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Boffins read memory bits with light

Non-destructive reads for FRAM

Image of bismuth ferrite lattice

Researchers from the US and Singapore have demonstrated a form of ferroelectric RAM that can be read with light instead of electricity – along the way overcoming a problem that has kept the technology locked away in a relatively small niche.

FRAM is attractive as a memory technology because, unlike dynamic RAM (DRAM), it only needs to have a voltage applied to change its state, but it operates faster than technologies like flash memory. It's still slower than DRAM, however, and worse: reading the state of FRAM destroys it, meaning it has to be re-written after reading, leading to long-term reliability problems.

What UC Berkeley materials scientist Ramamoorthy Ramesh and Nanyang Technological University in Singapore oxide materials specialist Junling Wang have demonstrated is that FRAMs based on bismuth ferrite can be read with light instead of electricity.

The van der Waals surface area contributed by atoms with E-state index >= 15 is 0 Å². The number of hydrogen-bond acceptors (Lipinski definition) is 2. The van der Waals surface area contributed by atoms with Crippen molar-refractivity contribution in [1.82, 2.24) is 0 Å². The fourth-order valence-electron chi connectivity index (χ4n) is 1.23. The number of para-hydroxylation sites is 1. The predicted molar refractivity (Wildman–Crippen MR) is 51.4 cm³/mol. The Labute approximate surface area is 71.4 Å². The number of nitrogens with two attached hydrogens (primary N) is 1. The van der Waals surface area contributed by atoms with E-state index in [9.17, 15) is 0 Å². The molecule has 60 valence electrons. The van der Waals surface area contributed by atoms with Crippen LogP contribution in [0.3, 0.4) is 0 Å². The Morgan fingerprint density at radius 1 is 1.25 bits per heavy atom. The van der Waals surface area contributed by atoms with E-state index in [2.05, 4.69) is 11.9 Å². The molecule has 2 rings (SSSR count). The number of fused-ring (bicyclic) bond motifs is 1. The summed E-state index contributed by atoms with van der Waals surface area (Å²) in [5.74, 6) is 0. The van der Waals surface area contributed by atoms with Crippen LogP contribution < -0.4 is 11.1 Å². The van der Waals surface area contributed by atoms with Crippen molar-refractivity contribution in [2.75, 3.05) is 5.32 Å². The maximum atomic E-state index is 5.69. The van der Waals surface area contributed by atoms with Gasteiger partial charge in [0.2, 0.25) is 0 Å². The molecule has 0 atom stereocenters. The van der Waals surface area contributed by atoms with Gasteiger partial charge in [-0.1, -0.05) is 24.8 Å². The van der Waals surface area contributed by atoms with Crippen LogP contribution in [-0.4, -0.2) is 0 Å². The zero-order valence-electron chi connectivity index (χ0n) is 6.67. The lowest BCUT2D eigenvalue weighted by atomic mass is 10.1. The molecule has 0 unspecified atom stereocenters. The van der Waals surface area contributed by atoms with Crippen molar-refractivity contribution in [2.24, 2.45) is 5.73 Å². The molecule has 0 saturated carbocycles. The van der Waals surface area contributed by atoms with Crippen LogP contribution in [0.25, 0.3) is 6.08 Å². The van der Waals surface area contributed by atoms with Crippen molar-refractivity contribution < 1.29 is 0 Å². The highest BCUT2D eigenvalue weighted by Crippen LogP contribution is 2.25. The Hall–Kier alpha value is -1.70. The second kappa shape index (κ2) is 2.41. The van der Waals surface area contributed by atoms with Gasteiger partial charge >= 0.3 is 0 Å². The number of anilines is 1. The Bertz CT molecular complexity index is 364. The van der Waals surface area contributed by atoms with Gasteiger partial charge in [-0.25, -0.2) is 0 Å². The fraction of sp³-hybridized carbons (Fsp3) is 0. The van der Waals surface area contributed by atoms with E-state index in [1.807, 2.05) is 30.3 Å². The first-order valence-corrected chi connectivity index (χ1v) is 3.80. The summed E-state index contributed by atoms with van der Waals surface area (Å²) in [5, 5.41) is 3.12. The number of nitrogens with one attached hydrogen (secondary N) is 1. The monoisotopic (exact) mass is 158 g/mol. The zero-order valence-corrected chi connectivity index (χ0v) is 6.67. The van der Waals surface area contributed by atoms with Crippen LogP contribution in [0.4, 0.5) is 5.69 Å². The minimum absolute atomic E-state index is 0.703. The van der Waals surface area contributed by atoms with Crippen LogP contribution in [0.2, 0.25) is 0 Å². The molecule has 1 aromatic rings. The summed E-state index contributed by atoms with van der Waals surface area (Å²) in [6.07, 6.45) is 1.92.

While bismuth ferrite can be set and read electrically, it also has a useful photo-electric property. When illuminated, it produces a voltage, and the voltage varies depending on the material's polarisation state. Conversely, the polarisation state reflects its electrical condition.

That means FRAM bits set to 1 or 0 will produce a different voltage under illumination – and illumination doesn't destroy the memory state.

Image of bismuth ferrite lattice

Bright idea: illuminating the bismuth ferrite

array reads FRAM state without destroying it

Image: Wang & Ramesh

The Ramesh and Wang prototype is based on films of bismuth ferrite grown on a metal oxide, and etched into strips. Four metal strips were laid down at right angles to the bismuth ferrite, creating 16 intersections acting as memory cells. The electrodes are used to polarise each cell, and illuminating the array allowed the bit states to be read.

The researchers say they were able to execute hundreds of millions of read-write cycles without degradation.

At 10 microns, the structure is way too large to be practical, so future work will look at the twin issues of scaling down the size while working on optical technologies that can illuminate individual bits rather than the whole array. ®

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